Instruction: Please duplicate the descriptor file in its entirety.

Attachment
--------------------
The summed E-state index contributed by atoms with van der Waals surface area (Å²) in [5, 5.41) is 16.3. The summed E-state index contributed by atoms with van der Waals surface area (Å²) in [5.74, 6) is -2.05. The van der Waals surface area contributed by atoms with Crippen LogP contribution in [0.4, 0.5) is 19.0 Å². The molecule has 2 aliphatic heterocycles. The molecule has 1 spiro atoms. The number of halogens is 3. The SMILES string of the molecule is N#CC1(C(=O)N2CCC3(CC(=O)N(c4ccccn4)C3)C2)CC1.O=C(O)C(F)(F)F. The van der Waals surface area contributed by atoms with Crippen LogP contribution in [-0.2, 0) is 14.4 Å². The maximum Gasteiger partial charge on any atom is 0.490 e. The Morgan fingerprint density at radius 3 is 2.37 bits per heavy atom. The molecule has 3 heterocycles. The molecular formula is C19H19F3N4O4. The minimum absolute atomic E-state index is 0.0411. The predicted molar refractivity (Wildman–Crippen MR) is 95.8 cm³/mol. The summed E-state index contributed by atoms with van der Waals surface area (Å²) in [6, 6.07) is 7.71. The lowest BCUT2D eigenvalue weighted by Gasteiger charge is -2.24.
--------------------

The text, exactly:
The summed E-state index contributed by atoms with van der Waals surface area (Å²) in [5, 5.41) is 16.3. The summed E-state index contributed by atoms with van der Waals surface area (Å²) in [5.74, 6) is -2.05. The van der Waals surface area contributed by atoms with Crippen LogP contribution in [0.4, 0.5) is 19.0 Å². The molecule has 2 aliphatic heterocycles. The molecule has 1 spiro atoms. The number of halogens is 3. The SMILES string of the molecule is N#CC1(C(=O)N2CCC3(CC(=O)N(c4ccccn4)C3)C2)CC1.O=C(O)C(F)(F)F. The van der Waals surface area contributed by atoms with Crippen LogP contribution in [-0.2, 0) is 14.4 Å². The maximum Gasteiger partial charge on any atom is 0.490 e. The Morgan fingerprint density at radius 3 is 2.37 bits per heavy atom. The molecule has 3 heterocycles. The molecular formula is C19H19F3N4O4. The minimum absolute atomic E-state index is 0.0411. The predicted molar refractivity (Wildman–Crippen MR) is 95.8 cm³/mol. The summed E-state index contributed by atoms with van der Waals surface area (Å²) in [6, 6.07) is 7.71. The lowest BCUT2D eigenvalue weighted by Gasteiger charge is -2.24.